After 10-year career, New West Guitar Group looks toward the future

When students graduate from USC Thornton, the ensembles and bands they formed while in school don’t always disappear. In fact, many student groups go on to have real world success long after leaving campus.

In the case of New West Guitar Group, formed by a group of Studio/Jazz Guitar majors at Thornton in 2004, the band’s on-campus collaboration has transformed not just into success, but into a decade-long performance career. The band is a mainstay in the jazz genre, with publications like Acoustic Guitar praising the group for its mastery of a sound that explores everything from “elegance and fragile introspection to exhilarating swing and gritty blues.”

New West founding member John Storie (’06) credits the group’s staying power to the skills he learned while a student in the Studio/Jazz Guitar program.

“We came out of a department that was really about the guitar,” he said. “The Studio/Jazz Guitar program at USC really exposes you to all the different ways that guitar is used in both a commercial and artistic sense. It gave us the idea of establishing a network, promoting ourselves and finding performance opportunities. That’s become a model for how we’ve sustained the group.”

Initially formed as a quartet as a part of the program’s ensemble requirements, New West’s original lineup also included Perry Smith (’05), Brady Cohan (’07) and Matthew Haze (’06).

“At first, we didn’t really know what to do for our ensemble,” explained Storie. “Students decide what the scope of their ensembles will be, but all we knew was that we wanted to write original music.”

During these early days, the group mostly performed arrangements of jazz standards while beginning to compose original works and seek out performance opportunities. At the insistence of a professor, the group entered the University of North Texas Jazz Festival on a whim and won the competition’s top prize.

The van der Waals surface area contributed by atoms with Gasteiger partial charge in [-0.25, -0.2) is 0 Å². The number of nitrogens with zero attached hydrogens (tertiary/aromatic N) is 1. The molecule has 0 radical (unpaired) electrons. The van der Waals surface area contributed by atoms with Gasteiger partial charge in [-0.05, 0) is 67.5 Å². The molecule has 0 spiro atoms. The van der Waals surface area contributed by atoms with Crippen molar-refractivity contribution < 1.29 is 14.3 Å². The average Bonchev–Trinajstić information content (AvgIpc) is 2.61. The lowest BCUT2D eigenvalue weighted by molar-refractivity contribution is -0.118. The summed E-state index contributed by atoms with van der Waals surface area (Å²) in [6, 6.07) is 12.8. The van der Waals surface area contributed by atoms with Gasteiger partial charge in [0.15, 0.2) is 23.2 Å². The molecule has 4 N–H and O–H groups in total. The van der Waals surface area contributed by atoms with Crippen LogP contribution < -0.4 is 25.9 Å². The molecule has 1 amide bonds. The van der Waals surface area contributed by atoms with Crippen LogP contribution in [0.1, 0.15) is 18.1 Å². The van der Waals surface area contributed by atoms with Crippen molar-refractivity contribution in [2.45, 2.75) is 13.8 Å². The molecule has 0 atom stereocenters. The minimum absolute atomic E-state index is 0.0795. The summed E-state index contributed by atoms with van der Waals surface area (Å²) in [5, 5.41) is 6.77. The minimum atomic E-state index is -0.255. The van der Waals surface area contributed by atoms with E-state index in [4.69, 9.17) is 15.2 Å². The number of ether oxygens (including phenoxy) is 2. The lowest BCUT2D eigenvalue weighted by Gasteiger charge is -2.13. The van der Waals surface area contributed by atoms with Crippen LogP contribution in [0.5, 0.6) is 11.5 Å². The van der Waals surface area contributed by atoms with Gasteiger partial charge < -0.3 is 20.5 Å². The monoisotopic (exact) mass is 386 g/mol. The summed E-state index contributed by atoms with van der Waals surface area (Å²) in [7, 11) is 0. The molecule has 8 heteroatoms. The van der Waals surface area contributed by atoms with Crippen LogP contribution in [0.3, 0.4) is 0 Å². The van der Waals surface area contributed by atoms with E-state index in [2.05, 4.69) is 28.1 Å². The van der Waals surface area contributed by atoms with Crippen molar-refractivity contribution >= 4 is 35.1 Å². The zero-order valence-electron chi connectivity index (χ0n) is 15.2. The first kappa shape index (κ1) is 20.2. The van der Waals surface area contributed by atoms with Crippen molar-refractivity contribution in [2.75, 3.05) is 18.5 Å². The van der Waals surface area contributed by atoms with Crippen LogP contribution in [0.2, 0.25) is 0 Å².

Inspired by their win, the members of New West began plotting out the group’s next step: Recording an album.

“There weren’t any groups doing what we did at the time,” Storie said. “In the jazz guitar world, the guitar ensemble format isn’t taken very seriously, or it’s presented in an ‘All-Star’ band level. We wanted to capitalize on our uniqueness and be a band that wasn’t about the players, but was about the sum of its parts.”

The group was awarded a grant from Thornton to help defray the costs associated with recording the album. Their efforts were warmly received by the jazz community, and New West suddenly found themselves thrust into the spotlight and presented with offers to perform around the world, including a brief tour of Japan in 2005.

Since then, New West has shown no signs of slowing down. According to Storie, the group aims to perform at least 100 concerts each year — an ambitious schedule that has led to several lineup changes over the band’s ten year existence. Currently, the group is a trio featuring Storie, Smith and fellow Thornton alumnus Jeff Stein (’10).

“Jeff has brought a really young, fresh vibe to the group,” Storie said. “There were a lot of guitar players interested in joining New West, but he was far and above the best for the job. Plus, it was nice to keep that USC connection.”

New West released its fifth studio album, titled Big City, in 2013; another album, featuring collaborations with several New York-based jazz vocalists, is scheduled for a 2015 release. This August, the group returns to Los Angeles to host a summer guitar workshop for young guitarists. In the meantime, The group continues to tour around the world, with dates scheduled through the end of next year.

Despite the group’s packed calendar and newfound success, Storie still credits USC with giving New West the tools it needed to create and sustain a lasting performance career.

“Through the entire existence of the group, our connection to USC has always been there,” he said. “Hopefully we can return to campus sometime soon. It’d be nice to get back to our roots and play a show where New West began.”

- Katrina Bouza